Tammy Smith of the Tybee Sea Turtle Project photographs a hole someone dug on the Tybee beach so she can warn people of the dangers such holes pose to sea turtles.
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Tammy Smith of the Tybee Sea Turtle Project photographs a hole someone dug on the Tybee beach so she can warn people of the dangers such holes pose to sea turtles.

As Georgia's beaches fill up for Memorial Day, advocates are reminding people: respect sea turtles.Advocates say it's important to keep beaches safe for sea turtles during nesting season.

It's nesting seasons, so mother turtles are crawling onto the beaches at night to lay their eggs. Later on, the babies will hatch and make their way to the water.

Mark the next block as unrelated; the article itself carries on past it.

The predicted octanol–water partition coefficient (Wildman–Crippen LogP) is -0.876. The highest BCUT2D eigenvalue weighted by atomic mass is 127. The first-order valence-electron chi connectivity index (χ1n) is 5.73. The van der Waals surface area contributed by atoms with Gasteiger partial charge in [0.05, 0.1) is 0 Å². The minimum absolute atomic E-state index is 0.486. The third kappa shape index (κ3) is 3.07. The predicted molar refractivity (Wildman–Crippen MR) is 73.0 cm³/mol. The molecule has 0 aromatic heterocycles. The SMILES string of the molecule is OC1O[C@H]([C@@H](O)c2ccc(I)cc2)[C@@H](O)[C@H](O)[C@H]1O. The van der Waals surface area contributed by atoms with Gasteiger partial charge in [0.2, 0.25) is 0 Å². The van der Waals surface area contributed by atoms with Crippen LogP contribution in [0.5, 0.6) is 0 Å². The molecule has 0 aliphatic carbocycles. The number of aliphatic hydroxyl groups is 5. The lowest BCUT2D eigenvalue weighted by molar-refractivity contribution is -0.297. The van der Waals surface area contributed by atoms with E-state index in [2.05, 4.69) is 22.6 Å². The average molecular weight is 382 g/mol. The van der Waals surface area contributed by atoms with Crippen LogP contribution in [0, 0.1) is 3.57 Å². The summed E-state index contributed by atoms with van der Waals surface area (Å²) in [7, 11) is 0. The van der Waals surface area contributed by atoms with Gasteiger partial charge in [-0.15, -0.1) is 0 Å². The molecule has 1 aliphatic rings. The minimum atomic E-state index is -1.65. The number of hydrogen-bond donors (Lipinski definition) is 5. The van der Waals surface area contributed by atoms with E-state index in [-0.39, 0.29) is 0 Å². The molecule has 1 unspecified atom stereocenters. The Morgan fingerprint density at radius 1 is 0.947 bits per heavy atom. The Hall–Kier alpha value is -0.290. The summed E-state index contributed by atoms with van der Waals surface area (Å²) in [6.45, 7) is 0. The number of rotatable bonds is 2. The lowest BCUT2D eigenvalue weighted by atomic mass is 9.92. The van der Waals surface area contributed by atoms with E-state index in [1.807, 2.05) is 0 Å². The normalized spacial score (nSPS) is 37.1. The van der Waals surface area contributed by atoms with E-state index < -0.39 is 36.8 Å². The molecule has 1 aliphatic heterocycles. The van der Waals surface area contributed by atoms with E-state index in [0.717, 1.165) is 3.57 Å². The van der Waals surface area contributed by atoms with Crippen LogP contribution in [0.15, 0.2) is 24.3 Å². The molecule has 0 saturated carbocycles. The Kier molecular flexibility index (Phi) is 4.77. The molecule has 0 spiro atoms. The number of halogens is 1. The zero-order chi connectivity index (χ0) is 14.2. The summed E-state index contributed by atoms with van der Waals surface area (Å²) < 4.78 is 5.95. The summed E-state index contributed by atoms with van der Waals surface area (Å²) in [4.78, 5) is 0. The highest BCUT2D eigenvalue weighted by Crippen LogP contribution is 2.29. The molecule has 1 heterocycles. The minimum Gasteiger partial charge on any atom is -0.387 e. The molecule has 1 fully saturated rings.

Tammy Smith runs the team of volunteers that monitors Tybee Island's turtle nests. She said it's important to keep the turtles' path clear.

"The mom turtle could get stuck," she said. "If we had a nest that was hatching, the babies could get stuck. So we always educate people to fill in holes and knock down any sandcastles."

Turtle experts also say to avoid flashlights and flash photography at night because they can harm or disturb the turtles.

There were 648 sea turtle nests on Georgia beaches as of Monday morning.